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Alternative forms[edit]


From Middle English swerven, swarven, from Old English sweorfan (to file; rub; polish; scour; turn aside), from Proto-Germanic *swerbaną (to rub off; wipe; mop), from Proto-Indo-European *swerbʰ- (to turn; wipe; sweep). Cognate with West Frisian swerve (to wander; roam; swerve), Dutch zwerven (to wander; stray; roam), Low German swarven (to swerve; wander; riot), Swedish dialectal svärva (to wipe), Icelandic sverfa (to file).



swerve (third-person singular simple present swerves, present participle swerving, simple past and past participle swerved)

  1. (archaic) To stray; to wander; to rove.
  2. To go out of a straight line; to deflect.
  3. To wander from any line prescribed, or from a rule or duty; to depart from what is established by law, duty, custom, or the like; to deviate.
    • 1785, The Book of Common Prayer According to the Use in King's Chapel:
      I swerve not from thy commandments.
    • 1702–1704, Edward [Hyde, 1st] Earl of Clarendon, “(please specify |book=I to XVI)”, in The History of the Rebellion and Civil Wars in England, Begun in the Year 1641. [], Oxford, Oxfordshire: Printed at the Theater, published 1707, →OCLC:
      They swerve from the strict letter of the law.
    • 1705 November 8 (Gregorian calendar), Francis Atterbury, “A Standing Revelation, the Best Means of Conviction. A Sermon Preach’d before Her Majesty, at St. James’s Chapel, on Sunday, October 28. 1705, being the Festival of St. Simon and St. Jude.”, in Fourteen Sermons Preach’d on Several Occasions. [], London: [] E. P. [Edmund Parker?] for Jonah Bowyer, [], published 1708, →OCLC, page 334:
      [T]here are many Perſons, who, through the Heat of their Luſts and Paſſions, through the Contagion of Ill Example, or too deep an Immerſion in the Affairs of Life, ſwerve exceedingly from the Rules of their Holy Faith; []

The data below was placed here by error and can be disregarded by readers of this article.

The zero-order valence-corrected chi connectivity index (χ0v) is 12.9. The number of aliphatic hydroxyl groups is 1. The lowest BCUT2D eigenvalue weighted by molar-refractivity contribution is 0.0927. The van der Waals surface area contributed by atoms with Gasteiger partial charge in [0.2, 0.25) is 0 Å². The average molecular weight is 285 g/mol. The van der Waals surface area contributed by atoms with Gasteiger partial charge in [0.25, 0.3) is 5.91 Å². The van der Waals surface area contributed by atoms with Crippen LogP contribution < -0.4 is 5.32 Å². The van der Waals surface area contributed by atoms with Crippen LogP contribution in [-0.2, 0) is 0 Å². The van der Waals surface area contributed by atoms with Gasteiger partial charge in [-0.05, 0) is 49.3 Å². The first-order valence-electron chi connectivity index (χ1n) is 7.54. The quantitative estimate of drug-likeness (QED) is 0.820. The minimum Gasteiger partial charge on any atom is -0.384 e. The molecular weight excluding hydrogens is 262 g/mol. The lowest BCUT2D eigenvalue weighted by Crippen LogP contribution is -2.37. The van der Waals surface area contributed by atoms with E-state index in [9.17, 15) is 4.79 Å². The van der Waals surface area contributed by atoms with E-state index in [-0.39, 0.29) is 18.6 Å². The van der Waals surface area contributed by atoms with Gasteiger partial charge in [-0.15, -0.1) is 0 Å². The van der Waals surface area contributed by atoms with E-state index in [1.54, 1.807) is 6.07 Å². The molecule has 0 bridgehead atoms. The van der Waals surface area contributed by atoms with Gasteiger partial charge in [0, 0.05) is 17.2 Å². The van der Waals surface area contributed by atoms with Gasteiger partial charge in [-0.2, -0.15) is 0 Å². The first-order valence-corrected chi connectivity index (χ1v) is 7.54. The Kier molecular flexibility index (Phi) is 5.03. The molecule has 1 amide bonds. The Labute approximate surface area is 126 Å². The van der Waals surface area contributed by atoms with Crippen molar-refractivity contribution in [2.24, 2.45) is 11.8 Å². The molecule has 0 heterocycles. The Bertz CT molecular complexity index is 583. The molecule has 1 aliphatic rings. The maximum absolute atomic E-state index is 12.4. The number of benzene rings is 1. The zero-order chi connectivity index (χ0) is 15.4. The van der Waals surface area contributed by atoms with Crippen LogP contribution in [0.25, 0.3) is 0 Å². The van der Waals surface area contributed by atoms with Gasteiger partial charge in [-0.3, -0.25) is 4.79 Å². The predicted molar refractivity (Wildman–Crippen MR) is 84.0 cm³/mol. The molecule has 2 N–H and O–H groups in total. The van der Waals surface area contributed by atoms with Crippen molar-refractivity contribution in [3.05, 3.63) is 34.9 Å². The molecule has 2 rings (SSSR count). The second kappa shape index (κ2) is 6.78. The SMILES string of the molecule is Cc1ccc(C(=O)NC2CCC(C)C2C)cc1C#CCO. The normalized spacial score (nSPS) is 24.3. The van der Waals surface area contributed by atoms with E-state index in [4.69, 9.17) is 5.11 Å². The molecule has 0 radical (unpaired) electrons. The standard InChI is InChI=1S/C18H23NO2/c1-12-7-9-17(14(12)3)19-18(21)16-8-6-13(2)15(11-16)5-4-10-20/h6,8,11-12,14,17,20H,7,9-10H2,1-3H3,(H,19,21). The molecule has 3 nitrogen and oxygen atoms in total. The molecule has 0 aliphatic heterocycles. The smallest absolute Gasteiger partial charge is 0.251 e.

4. To bend; to incline; to give way.
  5. To climb or move upward by winding or turning.
    • c. 1692, John Dryden, Amaryllis:
      The tree was high; / Yet nimbly up from bough to bough I swerved.
  6. To turn aside or deviate to avoid impact.
  7. Of a projectile, to travel in a curved line
    • 2011 January 8, Chris Bevan, “Arsenal 1 - 1 Leeds”, in BBC[1]:
      Snodgrass also saw a free-kick swerve just wide before Arsenal, with Walcott and Fabregas by now off the bench, turned their vastly superior possession into chances in the closing moments
  8. To drive in the trajectory of another vehicle to stop it, to cut off.
    • 1869, Leo Tolstoy, War & Peace, Part 10, Chapter 39:
      The French invaders, like an infuriated animal that has in its onslaught received a mortal wound, felt that they were perishing, but could not stop, any more than the Russian army, weaker by one half, could help swerving.
  9. (transitive, slang) To go out of one's way to avoid; to snub.
    If I see that type o' muthafucka in the club I just swerve him.

Related terms[edit]


The translations below need to be checked and inserted above into the appropriate translation tables. See instructions at Wiktionary:Entry layout § Translations.


swerve (plural swerves)

  1. A sudden movement out of a straight line, for example to avoid a collision.
    • 1990, American Motorcyclist, volume 44, number 7, page 11:
      The distinction between using a skill subconsciously and employing it in the full knowledge of what was happening made a dramatic difference. I could execute a swerve to avoid an obstacle in a fraction of the time it previously took.
  2. A deviation from duty or custom.
    • 1874, William Edwin Boardman, Faith-work, Or the Labours of Dr. Cullis, in Boston, page 56:
      [] indubitable evidence of a swerve from the principle of the work.

Derived terms[edit]



Middle English[edit]



  1. Alternative form of swerven